WHAT IT MEANS TO BE A MENSCH

WHAT IT MEANS TO BE A MENSCH

From Chicken Soup for the Jewish Soul

What It Means to Be a Mensch

Jews are characterized by modesty, mercy and kindness.

Talmud

I learned this story from Rabbi Benji Levene of Gesher, who lives in Jerusalem, Israel. Benji tells of how, when he was a child, his saintly father, Rabbi Chaim Jacob Levene, tried out for a position as rabbi in Jersey City, in a synagogue where Rabbi C. Y. Bloch, of blessed memory, had served for many years. Although there were many other candidates for the position, Benji’s father was chosen. When the chairman of the search committee called to tell him the news, Benji’s father thanked him, but said that he would need a week before he could give his answer. The chairman was puzzled but granted the request, and at the end of the week, his father accepted the position. It was only years later that he learned the reason for his father’s delay.

“It was my father’s custom,” Benji said, “after we had settled into the community in Jersey City, to visit the widow of Rabbi Bloch every Friday morning, and sometimes he would take me along. We would go up several flights of stairs to her modest apartment, spend a quiet hour with her, and my father would inform her of what was going on in the community. Once, my father had an errand to do, so he excused himself and left me with the widow. She gave me cookies and a soda, and then she said, ‘I am going to tell you a story, which I don’t want you ever to forget.

“‘When your father was asked to accept the position of rabbi here, he said that he needed a few days before he could give the committee an answer. Do you know why he did that? It was because he first wanted to come to see me.

“‘When he came in, he said, “I know that for many years you were the first lady of this congregation, and I understand that it will be difficult for you, after all these years, to see someone else take your husband’s place. The board has offered to make me the next rabbi, but I have not given them an answer yet. I wanted to see you first, in order to ask your permission. If you want me to take the position, I will, but if in any way you feel that you don’t want me to be here, I will leave right away.”’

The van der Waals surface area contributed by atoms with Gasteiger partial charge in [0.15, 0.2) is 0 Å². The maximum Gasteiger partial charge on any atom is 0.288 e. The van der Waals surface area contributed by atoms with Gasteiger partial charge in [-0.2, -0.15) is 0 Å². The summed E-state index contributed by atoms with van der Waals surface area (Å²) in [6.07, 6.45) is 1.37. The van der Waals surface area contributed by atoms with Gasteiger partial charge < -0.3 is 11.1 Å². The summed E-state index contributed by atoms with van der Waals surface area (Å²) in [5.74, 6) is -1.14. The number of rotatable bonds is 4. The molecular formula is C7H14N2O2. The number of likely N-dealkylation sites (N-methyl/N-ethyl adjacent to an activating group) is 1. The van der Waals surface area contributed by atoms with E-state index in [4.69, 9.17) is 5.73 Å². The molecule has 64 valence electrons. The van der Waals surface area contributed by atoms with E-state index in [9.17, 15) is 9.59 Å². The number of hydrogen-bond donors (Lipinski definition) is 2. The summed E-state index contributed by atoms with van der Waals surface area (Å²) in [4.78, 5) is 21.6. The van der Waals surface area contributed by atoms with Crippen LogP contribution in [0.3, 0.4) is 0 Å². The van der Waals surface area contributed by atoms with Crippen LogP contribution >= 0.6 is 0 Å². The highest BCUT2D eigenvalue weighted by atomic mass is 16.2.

“The widow told me that at that moment she started to cry, and she said to my father, ‘Now that my husband is gone, who is there who cares about me or thinks that what I feel is important? I am so touched that you came here today to ask my permission.’ And then she paused, ‘I told him, not only do I want you to stay and be the rabbi, but now I feel as if my own son were taking the position.’

“Then, wiping her eyes behind her round granny glasses, she continued, ‘Only then did your father go back and accept the position. And for the first year, he did not sit in the rabbi’s seat on the pulpit in the synagogue, in deference to my husband’s memory. And he never told anyone what I have just told you.’”

Benji Levene said that this story made more of an impression on him, and taught him more about what real piety is, than reading ten books of ethical instruction. “I learned,” he said, “that sensitivity to the feelings of another human being is more important than concern for one’s own status, position or power. My father’s behavior in that incident remains for me the archetype of how a rabbi should act, of how a Jew should act, in fact, how all human beings should treat one another.”

Rabbi Benjamin Levene
Retold by Rabbi Jack Riemer

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